6. Unexpected stat of the day, per always-insightful reader Jeremy B.: With his eighth homer yesterday, Jason Varitek now has one more this season than Victor Martinez. Just to be clear, though, that's an observation rather than an implication of V-Mart, who is hitting .321 with a .371 on-base percentage in his first season in Detroit and whose acquisition by the Sox during a playoff push two years ago should never been lamented despite Justin Masterson's emergence as a legitimate No. 2 starter.
7. It also should be noted that Varitek's home run, on a 92 mph fastball from Jeff Niemann, is the first encouraging sign in awhile that he is capable of a productive second half -- he's hitting .152 with a .552 OPS in 50 plate appearances since the break, which follows his recent trend of late-season slides.
8. As terrible as he looks at times, I'm going to resist any temptation for now to write off an accomplished player such as Carl Crawford as a bust one year into a seven-year deal. But it's pretty hard to comprehend right now that he began the season as the Red Sox' No. 3 hitter.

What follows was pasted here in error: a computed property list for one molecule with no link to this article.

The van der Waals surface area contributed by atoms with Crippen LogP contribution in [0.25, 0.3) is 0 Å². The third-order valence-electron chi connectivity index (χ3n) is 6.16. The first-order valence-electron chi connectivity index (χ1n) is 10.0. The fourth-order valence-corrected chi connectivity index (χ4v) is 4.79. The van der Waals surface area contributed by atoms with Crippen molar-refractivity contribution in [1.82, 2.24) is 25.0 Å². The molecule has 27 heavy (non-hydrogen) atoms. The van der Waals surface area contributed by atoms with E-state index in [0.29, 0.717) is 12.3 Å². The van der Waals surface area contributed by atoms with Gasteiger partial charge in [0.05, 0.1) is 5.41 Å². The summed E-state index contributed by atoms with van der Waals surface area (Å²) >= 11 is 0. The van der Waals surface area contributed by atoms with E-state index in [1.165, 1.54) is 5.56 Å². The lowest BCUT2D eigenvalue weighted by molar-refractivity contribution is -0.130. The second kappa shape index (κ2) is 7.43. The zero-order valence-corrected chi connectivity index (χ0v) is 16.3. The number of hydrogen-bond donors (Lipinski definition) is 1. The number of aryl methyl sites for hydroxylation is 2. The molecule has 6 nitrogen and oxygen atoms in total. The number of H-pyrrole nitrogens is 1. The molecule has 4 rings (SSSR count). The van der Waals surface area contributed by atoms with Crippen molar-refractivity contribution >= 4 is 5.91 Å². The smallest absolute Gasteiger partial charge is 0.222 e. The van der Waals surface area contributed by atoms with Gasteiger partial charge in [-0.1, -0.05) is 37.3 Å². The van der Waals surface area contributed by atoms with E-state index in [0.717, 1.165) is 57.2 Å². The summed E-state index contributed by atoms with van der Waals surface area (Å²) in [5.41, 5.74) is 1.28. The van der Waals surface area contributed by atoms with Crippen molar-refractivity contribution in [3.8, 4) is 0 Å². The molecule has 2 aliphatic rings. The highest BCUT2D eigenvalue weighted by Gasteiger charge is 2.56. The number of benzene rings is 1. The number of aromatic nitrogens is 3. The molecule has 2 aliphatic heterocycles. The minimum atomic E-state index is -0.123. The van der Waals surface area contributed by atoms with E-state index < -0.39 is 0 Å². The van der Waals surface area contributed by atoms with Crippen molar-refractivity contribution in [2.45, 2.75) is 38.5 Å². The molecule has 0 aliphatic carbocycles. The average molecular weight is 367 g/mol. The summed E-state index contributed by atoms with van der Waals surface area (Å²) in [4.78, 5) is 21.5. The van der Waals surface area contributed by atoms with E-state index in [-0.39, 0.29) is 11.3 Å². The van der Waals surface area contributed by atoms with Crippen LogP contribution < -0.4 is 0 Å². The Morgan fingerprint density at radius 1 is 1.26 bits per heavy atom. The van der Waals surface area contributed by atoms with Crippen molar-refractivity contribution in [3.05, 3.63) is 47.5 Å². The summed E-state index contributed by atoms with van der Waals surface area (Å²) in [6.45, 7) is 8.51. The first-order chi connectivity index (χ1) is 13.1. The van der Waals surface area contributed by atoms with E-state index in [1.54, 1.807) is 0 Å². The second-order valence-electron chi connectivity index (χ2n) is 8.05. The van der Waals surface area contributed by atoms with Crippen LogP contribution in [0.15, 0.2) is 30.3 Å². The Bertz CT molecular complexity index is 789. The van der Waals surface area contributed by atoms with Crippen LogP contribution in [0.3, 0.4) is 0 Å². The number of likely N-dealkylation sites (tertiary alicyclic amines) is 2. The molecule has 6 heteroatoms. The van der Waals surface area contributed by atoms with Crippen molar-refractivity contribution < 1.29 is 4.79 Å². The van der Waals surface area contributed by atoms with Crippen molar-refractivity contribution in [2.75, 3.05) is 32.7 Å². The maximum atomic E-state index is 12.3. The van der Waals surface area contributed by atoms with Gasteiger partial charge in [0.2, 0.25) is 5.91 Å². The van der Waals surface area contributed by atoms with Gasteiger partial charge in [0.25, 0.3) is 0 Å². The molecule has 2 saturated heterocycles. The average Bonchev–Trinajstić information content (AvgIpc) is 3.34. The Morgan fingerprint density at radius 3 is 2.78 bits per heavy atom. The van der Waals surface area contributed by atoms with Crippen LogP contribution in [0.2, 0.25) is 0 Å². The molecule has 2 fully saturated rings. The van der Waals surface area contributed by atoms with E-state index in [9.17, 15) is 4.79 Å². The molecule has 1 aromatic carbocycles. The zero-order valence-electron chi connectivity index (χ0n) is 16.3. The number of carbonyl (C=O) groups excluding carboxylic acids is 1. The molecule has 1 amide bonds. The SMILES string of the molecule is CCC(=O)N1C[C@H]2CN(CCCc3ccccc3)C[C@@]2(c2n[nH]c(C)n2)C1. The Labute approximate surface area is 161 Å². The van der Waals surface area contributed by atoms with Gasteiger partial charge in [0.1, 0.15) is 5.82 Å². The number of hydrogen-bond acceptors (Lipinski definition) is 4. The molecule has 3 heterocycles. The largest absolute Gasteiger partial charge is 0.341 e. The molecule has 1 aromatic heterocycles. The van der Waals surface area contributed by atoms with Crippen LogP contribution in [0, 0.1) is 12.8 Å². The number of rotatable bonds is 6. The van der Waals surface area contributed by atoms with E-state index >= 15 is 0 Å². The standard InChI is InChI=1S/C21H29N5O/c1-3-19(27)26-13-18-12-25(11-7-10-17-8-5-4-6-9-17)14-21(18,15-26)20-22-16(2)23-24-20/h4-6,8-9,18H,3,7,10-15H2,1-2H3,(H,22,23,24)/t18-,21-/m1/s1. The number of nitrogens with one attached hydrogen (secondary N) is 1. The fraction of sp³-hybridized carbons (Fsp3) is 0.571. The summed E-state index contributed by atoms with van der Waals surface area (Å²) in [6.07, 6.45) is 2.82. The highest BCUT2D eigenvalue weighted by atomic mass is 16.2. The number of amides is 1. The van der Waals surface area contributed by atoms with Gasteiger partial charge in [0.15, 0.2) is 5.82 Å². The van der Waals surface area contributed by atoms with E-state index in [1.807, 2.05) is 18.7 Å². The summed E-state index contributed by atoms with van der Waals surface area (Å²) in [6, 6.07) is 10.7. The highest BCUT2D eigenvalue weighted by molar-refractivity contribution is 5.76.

9. As for today's Completely Random Baseball Card:
After Lowrie-to-Pedroia-to-Gonzalez left the Rays' Sean Rodriguez with a place in baseball history he'd probably prefer not to have in the nightcap Tuesday, Joe Castiglione was in good form recounting many of the triple plays he's seen since he began calling Red Sox games in 1983.
I remember the most recent one turned by the Sox vividly -- John Valentin's almost casual unassisted triple play against the Mariners on July 8, 1994.
There were the strange happenings of July 17, 1990, when the sluggish Lead Sox hit into two against the Twins and still won the ball game.
Until Castiglione's reminder, I had forgotten that Jim Rice hit into one on the Fourth of July in 1988 -- surprisingly, it came on a pop-up rather than one of his frequent grounders to the left side of the infield during his latter years.
As for the Sam Horn card? He's have to be in the top-five Red Sox players who were most likely to hit into a triple play but didn't, along with Doug Mirabelli, Mike Lowell, Calvin Pickering, and . . . well, let's just say Adrian Gonzalez probably couldn't beat many of those '90s Lead Sox in a sprint.
About Touching All The Bases
Irreverence and insight from Chad Finn, a Globe/Boston.com sports writer and media columnist. A winner of several national and regional writing awards, he is the founder and sole contributor to the TATB blog, which launched in December 2004. Yes, he realizes how lucky he is.